Despite the setback, Quiznos is determined to do better on the next health inspection. Already Yarbough has begun studying the relevant DDOH regulations and asking more experienced stores how they have approached the examination.
The problem, say some, is that no matter how much an establishment improves, it's difficult to overcome poor first year grades.
"Consumers place disproportionate weight on a restaurant's initial scores," stated Theresa Meritt, a food industry expert. "However unfair, initial impressions are so important in this business that even if a restaurant's grades later drop people really don't care. I wish Quiznos luck because that is about the only thing that can save it now."
Tuesday, February 3, 2009
Law schools across the country are paying close attention to a lawsuit recently brought in a North Carolina Federal District Court. According to publicly available documents, Duke Law student Greg Bell is suing the school's administrators, professors and even former students claiming that they falsely and fraudulently advertised the last year of law school as easy, relaxing and enjoyable.
"Duke has unfairly and deceptively held out 3rd year as a pleasant experience, a counterweight to the difficult and arduous 1st and 2nd years of law school" read Bell's pleadings. "By misrepresenting the nature, characteristics and qualities of year three the law school has unquestionably violated federal law."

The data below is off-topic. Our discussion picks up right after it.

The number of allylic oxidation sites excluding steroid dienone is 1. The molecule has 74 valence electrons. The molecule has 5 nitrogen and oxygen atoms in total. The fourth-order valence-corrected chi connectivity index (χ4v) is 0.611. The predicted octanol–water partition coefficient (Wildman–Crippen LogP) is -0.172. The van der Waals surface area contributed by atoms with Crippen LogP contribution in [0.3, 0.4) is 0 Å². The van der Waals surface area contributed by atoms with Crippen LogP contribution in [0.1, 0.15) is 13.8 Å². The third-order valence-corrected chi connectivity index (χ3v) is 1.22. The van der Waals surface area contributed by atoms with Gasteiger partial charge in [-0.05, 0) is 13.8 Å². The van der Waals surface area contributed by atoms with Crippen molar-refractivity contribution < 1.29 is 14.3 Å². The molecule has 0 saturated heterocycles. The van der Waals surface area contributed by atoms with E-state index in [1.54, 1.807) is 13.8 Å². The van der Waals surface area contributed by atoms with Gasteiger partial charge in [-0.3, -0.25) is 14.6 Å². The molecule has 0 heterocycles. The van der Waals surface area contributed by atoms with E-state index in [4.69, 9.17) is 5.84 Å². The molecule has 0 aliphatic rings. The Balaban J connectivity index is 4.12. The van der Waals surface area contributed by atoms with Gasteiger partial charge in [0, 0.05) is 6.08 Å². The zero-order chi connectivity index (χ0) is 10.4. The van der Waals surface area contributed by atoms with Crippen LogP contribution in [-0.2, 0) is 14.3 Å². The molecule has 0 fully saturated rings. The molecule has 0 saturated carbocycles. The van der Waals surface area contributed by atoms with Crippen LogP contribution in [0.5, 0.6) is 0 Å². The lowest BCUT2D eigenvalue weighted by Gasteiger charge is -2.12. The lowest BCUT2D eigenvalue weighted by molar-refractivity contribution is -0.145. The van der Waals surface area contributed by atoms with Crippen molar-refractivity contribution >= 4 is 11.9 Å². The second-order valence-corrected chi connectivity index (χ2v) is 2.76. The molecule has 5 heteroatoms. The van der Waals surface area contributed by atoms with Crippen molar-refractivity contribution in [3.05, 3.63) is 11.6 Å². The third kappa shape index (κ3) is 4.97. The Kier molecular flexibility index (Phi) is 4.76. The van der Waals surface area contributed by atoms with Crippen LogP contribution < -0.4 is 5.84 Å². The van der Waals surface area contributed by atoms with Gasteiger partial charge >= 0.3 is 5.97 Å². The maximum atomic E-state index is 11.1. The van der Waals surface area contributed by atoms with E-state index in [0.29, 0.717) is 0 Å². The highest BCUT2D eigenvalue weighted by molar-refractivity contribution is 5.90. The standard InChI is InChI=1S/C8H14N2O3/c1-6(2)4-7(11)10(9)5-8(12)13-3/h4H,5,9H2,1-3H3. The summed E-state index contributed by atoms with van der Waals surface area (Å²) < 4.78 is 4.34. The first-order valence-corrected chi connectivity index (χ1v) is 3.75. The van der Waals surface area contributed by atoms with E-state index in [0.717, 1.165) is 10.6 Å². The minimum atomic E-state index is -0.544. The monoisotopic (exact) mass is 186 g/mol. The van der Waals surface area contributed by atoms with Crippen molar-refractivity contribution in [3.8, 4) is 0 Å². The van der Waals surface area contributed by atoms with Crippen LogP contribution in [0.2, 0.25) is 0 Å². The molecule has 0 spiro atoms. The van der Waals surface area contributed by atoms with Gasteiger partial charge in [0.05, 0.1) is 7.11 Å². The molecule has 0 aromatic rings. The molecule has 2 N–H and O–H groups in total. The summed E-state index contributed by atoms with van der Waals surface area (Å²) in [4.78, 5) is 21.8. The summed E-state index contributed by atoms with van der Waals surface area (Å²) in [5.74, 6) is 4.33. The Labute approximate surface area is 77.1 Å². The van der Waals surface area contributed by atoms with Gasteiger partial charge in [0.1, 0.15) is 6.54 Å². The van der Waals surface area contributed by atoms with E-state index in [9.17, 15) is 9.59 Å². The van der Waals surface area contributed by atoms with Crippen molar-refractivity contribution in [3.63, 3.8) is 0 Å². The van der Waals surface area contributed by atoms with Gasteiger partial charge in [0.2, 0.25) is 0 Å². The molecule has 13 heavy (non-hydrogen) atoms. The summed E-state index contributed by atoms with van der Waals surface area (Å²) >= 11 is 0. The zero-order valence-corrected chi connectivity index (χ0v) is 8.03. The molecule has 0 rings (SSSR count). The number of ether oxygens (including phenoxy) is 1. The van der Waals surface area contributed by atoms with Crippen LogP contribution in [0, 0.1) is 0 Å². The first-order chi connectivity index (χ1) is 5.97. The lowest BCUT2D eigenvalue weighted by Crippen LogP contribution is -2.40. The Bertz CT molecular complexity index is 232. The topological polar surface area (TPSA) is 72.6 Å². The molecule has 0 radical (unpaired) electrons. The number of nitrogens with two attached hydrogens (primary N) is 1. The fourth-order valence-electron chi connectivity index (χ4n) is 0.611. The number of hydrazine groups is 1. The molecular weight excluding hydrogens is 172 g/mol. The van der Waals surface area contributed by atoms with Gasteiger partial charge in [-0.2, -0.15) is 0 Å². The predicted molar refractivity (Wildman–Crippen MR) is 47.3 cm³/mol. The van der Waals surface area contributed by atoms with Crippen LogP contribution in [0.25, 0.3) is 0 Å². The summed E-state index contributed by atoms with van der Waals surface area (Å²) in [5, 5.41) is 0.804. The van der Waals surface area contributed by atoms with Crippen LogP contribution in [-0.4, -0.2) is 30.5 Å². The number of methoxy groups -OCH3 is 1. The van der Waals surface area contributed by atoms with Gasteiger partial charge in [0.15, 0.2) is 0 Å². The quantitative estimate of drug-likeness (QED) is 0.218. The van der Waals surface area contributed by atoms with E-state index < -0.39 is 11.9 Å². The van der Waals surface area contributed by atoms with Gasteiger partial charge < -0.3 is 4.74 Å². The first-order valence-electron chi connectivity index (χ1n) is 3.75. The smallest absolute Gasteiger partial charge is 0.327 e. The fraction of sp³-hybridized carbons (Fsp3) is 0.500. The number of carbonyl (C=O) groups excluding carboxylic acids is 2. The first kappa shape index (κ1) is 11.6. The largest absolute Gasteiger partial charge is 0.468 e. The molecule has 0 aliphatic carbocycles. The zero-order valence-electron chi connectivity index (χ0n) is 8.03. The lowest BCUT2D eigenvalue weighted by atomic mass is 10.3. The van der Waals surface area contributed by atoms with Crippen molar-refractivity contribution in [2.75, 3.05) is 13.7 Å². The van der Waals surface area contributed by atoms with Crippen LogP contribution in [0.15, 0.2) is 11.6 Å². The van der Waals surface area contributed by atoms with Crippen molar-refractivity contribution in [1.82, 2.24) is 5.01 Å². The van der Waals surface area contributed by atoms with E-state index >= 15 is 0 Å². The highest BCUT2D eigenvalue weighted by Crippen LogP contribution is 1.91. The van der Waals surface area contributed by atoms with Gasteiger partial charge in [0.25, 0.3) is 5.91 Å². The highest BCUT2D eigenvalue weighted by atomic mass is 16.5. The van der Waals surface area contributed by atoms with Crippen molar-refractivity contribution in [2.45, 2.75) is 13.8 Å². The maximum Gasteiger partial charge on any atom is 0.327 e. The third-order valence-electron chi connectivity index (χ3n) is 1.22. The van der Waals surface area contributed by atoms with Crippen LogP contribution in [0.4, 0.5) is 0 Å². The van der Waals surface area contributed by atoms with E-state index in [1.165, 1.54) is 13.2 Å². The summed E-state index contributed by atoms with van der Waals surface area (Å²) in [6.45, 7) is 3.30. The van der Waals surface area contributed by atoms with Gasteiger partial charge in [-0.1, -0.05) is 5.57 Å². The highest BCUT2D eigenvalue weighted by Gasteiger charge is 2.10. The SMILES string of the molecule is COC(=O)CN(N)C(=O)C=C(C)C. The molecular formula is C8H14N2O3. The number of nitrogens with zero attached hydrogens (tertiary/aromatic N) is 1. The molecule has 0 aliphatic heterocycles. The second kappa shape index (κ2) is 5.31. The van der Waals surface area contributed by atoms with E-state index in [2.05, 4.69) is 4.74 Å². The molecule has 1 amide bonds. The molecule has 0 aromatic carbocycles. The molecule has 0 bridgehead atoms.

Bell has brought his claim under §43 of the Lanham Act which has been utilized to prevent fraudulent and misleading commercial activity. According to the statute, a claim is viable when an advertisement is either literally false or, though literally true, is likely to mislead and confuse.
The 3L avers that, as seen by copious amounts of evidence, the proffered image of the 3rd year is clearly deceptive.
"Between mock trial and moot court tournaments, clinic work, journal edits, the MPRE, volunteer commitments and taking care of bar-related responsibilities, I barely have time for my classes," stated Bell. "I was mislead, plain and simple."
Not only, claims Bell, is 3L year fraudulently filled with numerous time-sapping commitments but the coursework is much more laborious than one would think based on the prevalent marketing.